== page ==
No one is genuinely impressed, or cheering. We’re all a little baffled by these announcements and left with a bit of a sour taste in our mouths. We’re banking on a lot of great announcements coming out of E3, but is this really enough? Not really.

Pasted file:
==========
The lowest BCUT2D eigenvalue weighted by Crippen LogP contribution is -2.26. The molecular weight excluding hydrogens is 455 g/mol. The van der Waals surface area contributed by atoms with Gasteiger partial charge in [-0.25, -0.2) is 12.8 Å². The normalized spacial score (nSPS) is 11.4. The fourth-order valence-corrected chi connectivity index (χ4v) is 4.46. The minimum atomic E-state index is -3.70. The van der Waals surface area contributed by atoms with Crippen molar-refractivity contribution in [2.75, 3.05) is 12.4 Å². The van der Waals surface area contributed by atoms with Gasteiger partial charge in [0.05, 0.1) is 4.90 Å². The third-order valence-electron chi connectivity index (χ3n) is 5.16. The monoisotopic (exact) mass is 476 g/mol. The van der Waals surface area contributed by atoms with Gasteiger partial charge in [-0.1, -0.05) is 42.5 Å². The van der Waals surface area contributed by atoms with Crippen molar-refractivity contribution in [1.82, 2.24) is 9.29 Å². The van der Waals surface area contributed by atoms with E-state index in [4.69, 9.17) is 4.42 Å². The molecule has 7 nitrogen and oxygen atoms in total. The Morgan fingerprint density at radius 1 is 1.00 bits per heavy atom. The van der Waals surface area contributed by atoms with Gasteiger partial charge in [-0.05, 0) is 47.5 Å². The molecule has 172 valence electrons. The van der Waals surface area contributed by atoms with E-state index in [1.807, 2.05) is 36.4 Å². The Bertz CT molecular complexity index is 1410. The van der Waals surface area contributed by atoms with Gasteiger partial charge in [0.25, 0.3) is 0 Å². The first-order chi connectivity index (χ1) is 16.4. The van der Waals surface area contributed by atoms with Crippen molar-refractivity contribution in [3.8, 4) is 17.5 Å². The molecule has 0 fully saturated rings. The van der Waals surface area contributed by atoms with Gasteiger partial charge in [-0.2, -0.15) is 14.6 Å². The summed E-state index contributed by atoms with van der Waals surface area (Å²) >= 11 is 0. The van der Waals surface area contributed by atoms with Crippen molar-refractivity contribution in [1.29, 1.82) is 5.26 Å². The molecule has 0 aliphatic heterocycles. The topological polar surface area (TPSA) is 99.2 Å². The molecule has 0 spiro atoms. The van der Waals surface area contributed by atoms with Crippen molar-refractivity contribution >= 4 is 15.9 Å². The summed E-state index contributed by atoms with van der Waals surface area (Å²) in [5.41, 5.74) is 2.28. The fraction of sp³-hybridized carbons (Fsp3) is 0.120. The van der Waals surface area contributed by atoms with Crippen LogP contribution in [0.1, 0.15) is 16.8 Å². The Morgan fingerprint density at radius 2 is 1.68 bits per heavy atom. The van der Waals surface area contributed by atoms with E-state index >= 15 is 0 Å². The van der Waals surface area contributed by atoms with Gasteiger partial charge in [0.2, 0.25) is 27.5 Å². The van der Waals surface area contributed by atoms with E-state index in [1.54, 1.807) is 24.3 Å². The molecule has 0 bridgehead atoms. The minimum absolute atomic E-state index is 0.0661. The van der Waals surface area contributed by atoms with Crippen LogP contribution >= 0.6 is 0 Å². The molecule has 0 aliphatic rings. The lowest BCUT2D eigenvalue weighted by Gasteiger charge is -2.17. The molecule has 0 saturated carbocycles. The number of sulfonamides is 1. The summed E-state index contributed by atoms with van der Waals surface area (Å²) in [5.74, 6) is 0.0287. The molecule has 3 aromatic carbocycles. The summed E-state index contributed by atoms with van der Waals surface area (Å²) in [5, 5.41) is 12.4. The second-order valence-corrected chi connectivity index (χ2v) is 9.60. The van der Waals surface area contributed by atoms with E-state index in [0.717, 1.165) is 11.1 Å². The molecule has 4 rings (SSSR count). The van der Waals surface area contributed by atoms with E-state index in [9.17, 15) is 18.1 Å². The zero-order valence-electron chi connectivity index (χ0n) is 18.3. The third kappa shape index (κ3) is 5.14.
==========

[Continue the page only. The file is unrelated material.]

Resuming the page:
I feel insulted, quite honestly. I wanted a reason to believe the next Xbox could claim its stake. Instead, it’s making itself barely credible by giving the majority of its consumers a pat on the back and a promise of 15 exclusive titles with 8 original IPs. It’s giving us no information regarding the requirements for all of these bells and whistles they’ve spent the past hour showing us. I didn’t ask for this, I don’t want tacky hand gestures to watch TV on my console, I don’t want to talk to myself in my living room to switch between six different things, I don’t want to get a Skype call on my console, I just want to play video games. The only thing Microsoft delivered for me in this presentation is a new controller to use on Steam, one with a better D-Pad and a built-in battery, so for that: Thanks Microsoft.